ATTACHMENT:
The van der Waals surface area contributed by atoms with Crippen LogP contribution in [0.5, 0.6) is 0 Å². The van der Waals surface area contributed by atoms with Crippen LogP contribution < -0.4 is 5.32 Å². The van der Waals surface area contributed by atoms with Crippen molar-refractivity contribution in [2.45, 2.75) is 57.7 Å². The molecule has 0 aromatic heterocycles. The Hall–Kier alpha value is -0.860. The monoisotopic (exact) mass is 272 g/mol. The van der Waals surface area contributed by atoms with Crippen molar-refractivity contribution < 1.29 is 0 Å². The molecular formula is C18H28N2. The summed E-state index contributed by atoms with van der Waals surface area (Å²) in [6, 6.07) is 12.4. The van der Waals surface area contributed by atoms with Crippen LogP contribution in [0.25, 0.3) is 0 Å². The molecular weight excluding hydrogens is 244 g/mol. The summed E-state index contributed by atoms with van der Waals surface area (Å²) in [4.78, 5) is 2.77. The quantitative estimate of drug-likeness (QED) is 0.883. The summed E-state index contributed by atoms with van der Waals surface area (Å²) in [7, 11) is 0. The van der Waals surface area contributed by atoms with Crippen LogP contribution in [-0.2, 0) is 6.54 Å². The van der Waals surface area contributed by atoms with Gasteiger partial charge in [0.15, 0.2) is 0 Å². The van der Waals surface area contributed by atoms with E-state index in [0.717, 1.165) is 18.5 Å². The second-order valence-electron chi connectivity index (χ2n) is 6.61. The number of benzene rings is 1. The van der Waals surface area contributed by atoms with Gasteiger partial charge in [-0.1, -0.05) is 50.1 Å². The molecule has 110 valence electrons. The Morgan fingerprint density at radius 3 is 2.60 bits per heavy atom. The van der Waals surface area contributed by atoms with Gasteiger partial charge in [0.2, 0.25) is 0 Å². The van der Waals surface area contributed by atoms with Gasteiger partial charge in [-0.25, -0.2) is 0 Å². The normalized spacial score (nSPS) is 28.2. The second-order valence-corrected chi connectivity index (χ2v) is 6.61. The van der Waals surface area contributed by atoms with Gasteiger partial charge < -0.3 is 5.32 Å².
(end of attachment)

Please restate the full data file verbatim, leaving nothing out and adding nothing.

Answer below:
The van der Waals surface area contributed by atoms with Crippen LogP contribution in [0.5, 0.6) is 0 Å². The van der Waals surface area contributed by atoms with Crippen LogP contribution < -0.4 is 5.32 Å². The van der Waals surface area contributed by atoms with Crippen molar-refractivity contribution in [2.45, 2.75) is 57.7 Å². The molecule has 0 aromatic heterocycles. The Hall–Kier alpha value is -0.860. The monoisotopic (exact) mass is 272 g/mol. The van der Waals surface area contributed by atoms with Crippen molar-refractivity contribution < 1.29 is 0 Å². The molecular formula is C18H28N2. The summed E-state index contributed by atoms with van der Waals surface area (Å²) in [6, 6.07) is 12.4. The van der Waals surface area contributed by atoms with Crippen LogP contribution in [0.25, 0.3) is 0 Å². The molecular weight excluding hydrogens is 244 g/mol. The summed E-state index contributed by atoms with van der Waals surface area (Å²) in [4.78, 5) is 2.77. The quantitative estimate of drug-likeness (QED) is 0.883. The summed E-state index contributed by atoms with van der Waals surface area (Å²) in [7, 11) is 0. The van der Waals surface area contributed by atoms with Crippen LogP contribution in [-0.2, 0) is 6.54 Å². The van der Waals surface area contributed by atoms with Gasteiger partial charge in [0.15, 0.2) is 0 Å². The van der Waals surface area contributed by atoms with E-state index in [0.717, 1.165) is 18.5 Å². The second-order valence-electron chi connectivity index (χ2n) is 6.61. The number of benzene rings is 1. The van der Waals surface area contributed by atoms with Gasteiger partial charge in [-0.1, -0.05) is 50.1 Å². The molecule has 110 valence electrons. The Morgan fingerprint density at radius 3 is 2.60 bits per heavy atom. The van der Waals surface area contributed by atoms with Gasteiger partial charge in [0.2, 0.25) is 0 Å². The van der Waals surface area contributed by atoms with Gasteiger partial charge in [-0.25, -0.2) is 0 Å². The normalized spacial score (nSPS) is 28.2. The second-order valence-corrected chi connectivity index (χ2v) is 6.61. The van der Waals surface area contributed by atoms with Gasteiger partial charge < -0.3 is 5.32 Å².